Meet Time: 8:00pm onwards at the bridge car park.
Directions: On the A458 just north of Llangadfan take the B4395 which passes through Pont Llogel, the car park is next to the river bridge.
Grid Reference: SJ032154

Montgomeryshire Moth Group (MMG) is an independent voluntary group of people interested in moths. All ages are welcome to attend events whether experts or beginners.
This year all the events are light trapping events. We set up the light traps at dusk to attract moths and then release them after identification.
As with all our evening events, please bring a torch and wear suitable outdoor clothing.
You are welcome to join us for as much of the evening that suits you, we are likely to stay for several hours. However, in case of cancellation, due to poor weather or unforeseen circumstances, always ring or e-mail to check the event is on before joining us.


Thursday, 10 August 2017

Identifying the 'autumn thorns' - PDF

As we near the end of summer, the orange-coloured thorn species become common across the county. Identification is not always straightforward and in 2014 I made a PDF highlighting the best ways to separate this group. It is available to view here.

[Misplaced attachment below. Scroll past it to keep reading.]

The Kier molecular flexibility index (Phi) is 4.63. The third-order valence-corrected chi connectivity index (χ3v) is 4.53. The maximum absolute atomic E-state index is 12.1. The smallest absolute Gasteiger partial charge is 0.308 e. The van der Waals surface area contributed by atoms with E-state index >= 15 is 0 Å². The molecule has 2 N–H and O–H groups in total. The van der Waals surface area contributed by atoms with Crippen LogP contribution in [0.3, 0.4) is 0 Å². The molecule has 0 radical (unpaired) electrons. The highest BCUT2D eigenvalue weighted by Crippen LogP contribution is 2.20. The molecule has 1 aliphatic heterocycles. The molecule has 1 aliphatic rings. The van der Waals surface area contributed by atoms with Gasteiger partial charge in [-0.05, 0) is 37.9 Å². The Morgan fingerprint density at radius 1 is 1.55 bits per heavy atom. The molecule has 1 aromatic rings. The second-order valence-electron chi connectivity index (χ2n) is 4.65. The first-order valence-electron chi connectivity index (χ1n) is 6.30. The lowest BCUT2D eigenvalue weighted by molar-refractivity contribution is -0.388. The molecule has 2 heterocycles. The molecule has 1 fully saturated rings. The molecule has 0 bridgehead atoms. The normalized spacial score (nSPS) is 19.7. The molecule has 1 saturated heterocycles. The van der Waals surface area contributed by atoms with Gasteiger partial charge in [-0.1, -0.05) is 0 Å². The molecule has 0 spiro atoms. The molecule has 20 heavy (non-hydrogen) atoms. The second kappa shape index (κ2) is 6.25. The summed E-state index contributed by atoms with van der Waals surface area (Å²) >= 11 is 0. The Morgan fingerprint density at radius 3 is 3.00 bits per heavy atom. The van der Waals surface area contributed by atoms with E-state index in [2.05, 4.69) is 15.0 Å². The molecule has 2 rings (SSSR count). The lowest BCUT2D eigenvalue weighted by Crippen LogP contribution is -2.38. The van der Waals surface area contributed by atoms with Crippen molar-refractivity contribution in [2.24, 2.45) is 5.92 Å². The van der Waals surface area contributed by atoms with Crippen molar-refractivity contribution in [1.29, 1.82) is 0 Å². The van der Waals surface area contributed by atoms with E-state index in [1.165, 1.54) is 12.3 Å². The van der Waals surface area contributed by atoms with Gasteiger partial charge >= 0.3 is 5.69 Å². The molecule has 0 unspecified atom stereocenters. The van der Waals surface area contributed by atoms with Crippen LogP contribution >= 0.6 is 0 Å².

It is one of a number of ID documents available in the 'Articles & reports' section of the website.

Wednesday, 9 August 2017

Cors Dyfi - 07/08/17

One of three Rosy Marsh Moth
I headed to Cors Dyfi reserve on Monday night; armed with 7 traps, which I spread across the car park and boardwalk.

I recorded just shy of 100 species. This included the 5th county record of the 'Red Data Book' Rosy Marsh Moth, a species associated with bog myrtle that is probably breeding at the site. Another good macro was Dog's Tooth: the 3rd county record and the first since 2004.

There was a good selection of wetland species including Round-winged Muslin, Crescent, Bulrush Wainscot, Southern Wainscot, Marsh Oblique-barred, Bactra lacteana, Chilo phragmitella and Orthotelia sparganella. The heath traps did very well with Oblique and Devon Carpets.

Images from the site and some of the moths caught, along with the species list can be found below:

Cors Dyfi - 07/08/17